The last CROP Walk in Northern Berkshire was held in 2008. Walk is being revived this year thanks to Rev. Ann Killam and others. Come walk with us!!!
Next Meeting on CROP Walk
The next meeting of the Interfaith Action Initiative will be on Friday, Oct. 17, at 10 a.m. at the First Baptist Church of North Adams. All are welcome to attend.
We will be discussing the North Adams CROP Walk, which will take place at Sunday, Oct. 19, from the First Congregational Church of North Adams, beginning at noon.
Teams and individuals will then walk their choice of loops on the recently established North Adams Walking Trail after the 1 p.m. kick-off.
The Interfaith Action Initiative will have a team in the walk, which hasn’t been held here in several years, as will several other churches and organizations.
For more information, call me at 664-0130.
For more information, call me at 664-0130.
For more information on the CROP Walk, visit crophungerwalk.org. To join the NB Interfaith Action Initiative team or make a donation, visit http://hunger.cwsglobal.org/goto/NBInterfaithAction
The way it works, 75 percent of the total donations go to Church World Service for its great international programs to fight hunger. Some 25 percent of each walk go locally. This year the local recipients will be the Growing Healthy Gardens Program and Hoosac Harvest.
The Growing Healthy Gardens Program (with Jen Munoz) helps relieve hunger through helping people in North Adams neighborhoods and public schools learn to grow food. The neighborhood garden harvest is shared by all neighborhood participants who cooperatively grow their organic garden. Food grown by students in North Adams Public Schools is donated to the Berkshire Food Project for their free community lunch. Participants of all ages and abilities participate in this gardening program, and all activities are free to participants.
Hoosac Harvest is an all-volunteer organization, which works towards wider access to healthy fresh produce, through the Subsidized Shares program, the Share the Abundance Programs, and community events. Any funds donated go direct to the programs. As an all-volunteer program, it has a modest budget and the proceeds from the Crop Walk, could enable it to meet the final funds needed for 2015.
Hoosac Harvest has helped the Friendship Center Food Pantry greatly in recent years getting extra for local farmers markets for the pantry and also by gleaning what is left unpicked in local farm fields at the end of the growing season and giving the results to us and others.
The CROP Walk has not happened here in about 5 or 6 years. Thanks to Rev. Ann Killam and others for reviving it. It is a great interfaith effort and way to work together.
Internationally, CSW, Church World Service uses funds from the Crop walks to support hunger-fighting development efforts around the world.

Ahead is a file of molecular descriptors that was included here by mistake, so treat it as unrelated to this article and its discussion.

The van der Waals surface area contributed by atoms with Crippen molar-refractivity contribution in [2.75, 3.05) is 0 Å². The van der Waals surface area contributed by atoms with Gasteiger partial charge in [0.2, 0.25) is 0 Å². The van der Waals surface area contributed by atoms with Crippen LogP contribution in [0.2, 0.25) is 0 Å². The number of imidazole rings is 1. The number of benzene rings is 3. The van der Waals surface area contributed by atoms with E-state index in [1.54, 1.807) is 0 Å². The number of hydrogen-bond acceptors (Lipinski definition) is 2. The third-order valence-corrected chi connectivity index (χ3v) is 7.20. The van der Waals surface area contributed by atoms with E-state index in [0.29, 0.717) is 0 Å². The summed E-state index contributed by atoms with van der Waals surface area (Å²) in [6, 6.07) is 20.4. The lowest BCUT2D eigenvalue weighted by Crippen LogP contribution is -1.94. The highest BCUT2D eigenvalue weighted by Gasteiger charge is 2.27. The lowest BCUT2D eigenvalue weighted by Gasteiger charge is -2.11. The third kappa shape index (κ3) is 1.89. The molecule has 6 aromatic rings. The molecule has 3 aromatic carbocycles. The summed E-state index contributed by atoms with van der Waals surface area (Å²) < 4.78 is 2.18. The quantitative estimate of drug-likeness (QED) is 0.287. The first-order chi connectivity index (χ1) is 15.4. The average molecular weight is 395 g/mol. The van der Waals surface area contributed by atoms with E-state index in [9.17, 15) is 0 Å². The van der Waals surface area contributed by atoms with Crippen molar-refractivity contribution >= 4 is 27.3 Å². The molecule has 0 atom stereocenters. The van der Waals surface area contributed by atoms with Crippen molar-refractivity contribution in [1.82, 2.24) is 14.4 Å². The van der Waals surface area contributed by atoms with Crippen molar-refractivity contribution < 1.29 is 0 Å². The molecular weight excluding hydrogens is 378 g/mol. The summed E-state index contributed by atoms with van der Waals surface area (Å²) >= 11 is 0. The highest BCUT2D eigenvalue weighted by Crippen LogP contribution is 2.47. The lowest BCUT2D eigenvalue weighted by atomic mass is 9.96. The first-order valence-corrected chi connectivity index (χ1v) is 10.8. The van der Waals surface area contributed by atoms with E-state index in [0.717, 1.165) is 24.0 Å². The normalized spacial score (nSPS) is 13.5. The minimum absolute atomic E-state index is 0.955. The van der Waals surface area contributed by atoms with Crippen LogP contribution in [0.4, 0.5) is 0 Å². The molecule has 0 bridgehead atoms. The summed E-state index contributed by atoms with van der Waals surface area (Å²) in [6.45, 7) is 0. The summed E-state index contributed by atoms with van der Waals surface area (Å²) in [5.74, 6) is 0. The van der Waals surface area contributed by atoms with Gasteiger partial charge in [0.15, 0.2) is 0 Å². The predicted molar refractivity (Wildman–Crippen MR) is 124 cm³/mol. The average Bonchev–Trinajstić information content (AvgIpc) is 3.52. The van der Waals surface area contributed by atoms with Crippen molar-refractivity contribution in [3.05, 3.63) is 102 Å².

CROP Hunger Walks help to provide food and water, as well as resources that empower people to meet their own needs. From seeds and tools, to wells and water systems, to technical training and micro-enterprise loans, the key is people working together to identify their own development priorities, their strengths and their needs — something CWS has learned through some 67 years of working in partnership around the world.
That's Lois at right at our September Interfaith meeting.
At our September public meeting, Lois Duanis, co-chair of the NB21 North Adams/RX Heroin work group, spoke to us about the extent of addiction in our area. A total of 20 people attended.
Lois does great work and is a great friend to the NBIAI and FCFP.
As the green line indicates, we've had our busiest September ever and have generally had more household visits each month compared to last year.
On Wednesday, Sept. 24, the Friendship Center Food Pantry set a new record by serving 212 households total. During our 10 to 2 p.m. session we served 154 families — also a first session record — and 58 families in our second session. During the first session, there was no break in the activity until 1:45 p.m.
The last week of September seems to be a very busy date, as we set our previous record of 204 on Sept. 25, 2013. We matched that amount on Nov. 20, 2013. We also added 16 new members. Despite being so busy, we enjoyed interacting with our friends and things went smoothly.
At the Eagle Street Room, we were joined by representatives of the Food Bank of Western Mass., the Elizabeth Freeman Center, the Family Place and our BMC nurse, Cindy Croce. Thanks to all our wonderful volunteers and all those who contribute space, funds and food to make it happen.
In other developments:
• Through the efforts of Food Service Coordinator and NBIAI Board member Rich Davis, we received a grant to replace old refrigeration units with four new upright freezers with more capacity.
• Through the efforts of acting Treasuer and NBIAI Board member Fran Berasi, we now have all of our pantry registration records on computer, with five of our volunteer staff trained to enter new records and update existing ones during pantry operations.
• We are getting a good response to our 2014 Letter Campaign to support the food pantry operation. Those who didn’t receive a letter but who would like to donate, may do so by sending a check made out to the Friendship Center Food Pantry, c/o The Friendship Center, 43 Eagle St., North Adams, MA 01247. All donations are tax deductible through our fiscal agent.
That’s all for now. Thanks and God Bless,